Pushing the boundaries of our discipline ensures that mathematics has an impact across various fields. As mathematical scientists, we continue to make significant advances and expose new areas of application. But how proficient are we at communicating the results of our efforts outside our silo? Some scientists are well aware of the contributions we can offer their discipline; however, too many are not, and consequently invent their own mathematical approaches. Decision-makers rarely recognize mathematics’ important contributions to the “real world.” Even well-educated members of the general public believe that most—if not all—mathematical problems were solved a long time ago. Our profession clearly has a communication problem.
We organized a scientific session on the “Mathematics of Planet Earth” (MPE) at the 2018 Annual Meeting of the American Association for the Advancement of Science (AAAS), held in Austin, Texas, this February. Entitled “MPE: Superbugs, Storm Surges, and Ecosystem Change,” our session featured three talks on applications of mathematics: “Unseen Enemies: Surveilling, Predicting, and Controlling Epidemic Outbreaks” (Glenn Webb, Vanderbilt University), “Spatial Self-Organization and Its Implications for Ecosystem Robustness” (Corina Tarnita, Princeton University), and “Resilient and Sustainable Coasts: How Mathematics and Simulation Play a Role” (Clint Dawson, University of Texas). The meeting allowed us to experience firsthand how other scientists view mathematics and how we can communicate science.
The AAAS is the world’s largest general scientific society. It fulfills its dual mission to “advance science and serve society” through many initiatives in science policy, education, and science communication. Thousands of scientists attend AAAS annual meetings, which feature prominent non-scientist speakers, such as this year’s keynote presentation by former vice president Joe Biden. Many science journalists and writers from around the world frequent the meetings, which leads to wide media coverage.
“Mathematics” is Section A among a total of 24 AAAS sections — recognition of its integral and enabling role in the larger scientific enterprise. Despite this status, very few mathematicians regularly attend the meetings, and mathematics rarely features prominently in the program lineup.
We left Austin with the impression that mathematicians had missed another opportunity to engage with other scientists and the general public. We also witnessed other scientists’ increased proficiency in communicating the importance and relevance of their research. Not interacting sufficiently with our peers and failing to regularly and skillfully share our work with a broader audience can only hurt our profession in the long run.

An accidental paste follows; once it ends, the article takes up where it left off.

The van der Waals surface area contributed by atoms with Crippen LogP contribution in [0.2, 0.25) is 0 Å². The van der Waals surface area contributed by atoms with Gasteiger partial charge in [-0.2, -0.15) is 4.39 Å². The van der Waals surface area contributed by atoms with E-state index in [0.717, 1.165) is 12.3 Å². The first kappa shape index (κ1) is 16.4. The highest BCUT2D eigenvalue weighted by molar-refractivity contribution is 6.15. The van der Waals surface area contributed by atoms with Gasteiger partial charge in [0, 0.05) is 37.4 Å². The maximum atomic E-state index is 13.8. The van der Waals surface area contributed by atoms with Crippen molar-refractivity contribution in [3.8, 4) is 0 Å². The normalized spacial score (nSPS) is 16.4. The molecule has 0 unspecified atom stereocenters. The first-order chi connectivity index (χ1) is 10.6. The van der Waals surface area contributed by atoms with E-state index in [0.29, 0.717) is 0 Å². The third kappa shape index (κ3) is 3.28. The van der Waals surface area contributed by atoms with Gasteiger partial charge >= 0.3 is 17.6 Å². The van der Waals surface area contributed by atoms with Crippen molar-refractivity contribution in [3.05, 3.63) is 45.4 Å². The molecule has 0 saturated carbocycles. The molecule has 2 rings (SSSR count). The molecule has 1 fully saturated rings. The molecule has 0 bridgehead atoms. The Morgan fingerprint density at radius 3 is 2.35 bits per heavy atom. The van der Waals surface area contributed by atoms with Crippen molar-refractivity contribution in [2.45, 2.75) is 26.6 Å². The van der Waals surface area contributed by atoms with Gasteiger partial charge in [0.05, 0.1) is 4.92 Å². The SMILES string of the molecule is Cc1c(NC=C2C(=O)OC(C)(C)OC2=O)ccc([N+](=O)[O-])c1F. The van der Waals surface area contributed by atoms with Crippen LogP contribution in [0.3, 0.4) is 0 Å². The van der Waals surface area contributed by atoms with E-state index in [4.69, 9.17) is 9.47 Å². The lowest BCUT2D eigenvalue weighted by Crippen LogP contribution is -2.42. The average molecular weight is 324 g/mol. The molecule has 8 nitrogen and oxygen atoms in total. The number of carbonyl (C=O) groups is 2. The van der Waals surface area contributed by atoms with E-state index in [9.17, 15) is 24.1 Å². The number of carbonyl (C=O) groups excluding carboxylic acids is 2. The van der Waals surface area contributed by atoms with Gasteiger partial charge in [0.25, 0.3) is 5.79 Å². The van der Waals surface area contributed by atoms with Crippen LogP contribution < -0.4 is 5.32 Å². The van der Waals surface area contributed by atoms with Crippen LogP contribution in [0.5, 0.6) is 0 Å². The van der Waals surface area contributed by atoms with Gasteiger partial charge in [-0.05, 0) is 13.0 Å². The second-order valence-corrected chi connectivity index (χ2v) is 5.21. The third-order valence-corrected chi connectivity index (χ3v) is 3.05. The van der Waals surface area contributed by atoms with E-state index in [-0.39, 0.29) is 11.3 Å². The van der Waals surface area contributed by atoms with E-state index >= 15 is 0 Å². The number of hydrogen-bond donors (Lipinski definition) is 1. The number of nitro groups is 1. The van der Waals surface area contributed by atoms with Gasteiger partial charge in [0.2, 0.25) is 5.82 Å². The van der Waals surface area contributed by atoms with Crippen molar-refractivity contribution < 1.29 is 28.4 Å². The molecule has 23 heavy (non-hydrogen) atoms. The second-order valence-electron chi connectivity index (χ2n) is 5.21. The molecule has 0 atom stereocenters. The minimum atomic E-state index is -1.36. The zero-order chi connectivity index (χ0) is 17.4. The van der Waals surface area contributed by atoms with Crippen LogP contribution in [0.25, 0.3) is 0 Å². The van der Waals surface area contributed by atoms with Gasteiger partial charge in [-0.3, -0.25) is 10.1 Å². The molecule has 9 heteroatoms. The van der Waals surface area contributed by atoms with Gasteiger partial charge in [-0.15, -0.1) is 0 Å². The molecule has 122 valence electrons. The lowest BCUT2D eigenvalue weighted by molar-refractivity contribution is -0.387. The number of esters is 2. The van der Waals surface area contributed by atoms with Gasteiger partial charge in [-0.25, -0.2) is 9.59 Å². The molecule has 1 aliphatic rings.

| Noteworthy Sessions from the
2018 AAAS Annual Meeting
– In a session titled “Exploring Universal
and Industrial Quantum Computing,”
speakers from Google, IBM Research, and
Delft University of Technology presented
different strategies to increase quantum
computation’s error resistance and broad
availability, and develop new hardware
approaches for this task.
– In a flash talk discussion session titled
“Developing Robotics to Assist Humans,”
speakers employed videos and animations
to generate a lively discussion about the
technical and societal challenges that result
from robotic advancement.
– In a plenary lecture titled “When Facts are
Not Enough,” Katharine Hayhoe, an
atmospheric scientist at Texas Tech
University, offered suggestions for
connecting with climate skeptics, including
bonding over a shared love of gardening or
concern for national security.
Why does our community not engage more actively with the world beyond our silo? Some of the reasons are apparent. We often find it difficult to determine the questions that drive projects in other disciplines, or see little opportunity for interesting mathematics in these projects, so we tend to stay within the comfort zone of our own discipline and its reward system. Our training compels us to emphasize correctness and generality over accessibility and illustrative examples. Additionally, mathematicians tend to use their own jargon. Many of us believe that our work is too complicated to explain in terms that might resonate with a general audience. Too often we communicate to address a few dozen peers, when in fact we could be reaching thousands. And unfortunately, those more extensive audiences almost expect such idiosyncrasies.
Effective communication should not be left to professional societies, and we as mathematicians can change our habits. The 2018 AAAS Annual Meeting featured many engaging presentations on a variety of topics, including “What Citizens Think About Science: Survey Data and Implications for Communicators,” “Science for All: Using Social Media to Take Your Research Around the World,” and “Advancing Artificial Intelligence: From the Lab to the Street.” See the accompanying inset for additional examples.
Persuasive science communication is a major challenge, especially for our discipline, and requires a shift in our collective thinking. We must recognize that it is not enough to be heard by a gathering of peers; there are broader audiences worth reaching.
To get started, consider the following questions. Can you summarize the impact of your work in 200 words, or even a few tweets? Could you explain your research in a 30-second elevator pitch to a dean or provost? Would you be able to get a three-minute video about your work produced and published? By venturing outside our silo, we learn how to strengthen our discipline’s communication efforts and spread awareness of mathematics’ relevance and value.
Acknowledgments: The authors thank the American Mathematical Society and Section A (Mathematics) of the AAAS for supporting their participation in the 2018 AAAS Annual Meeting.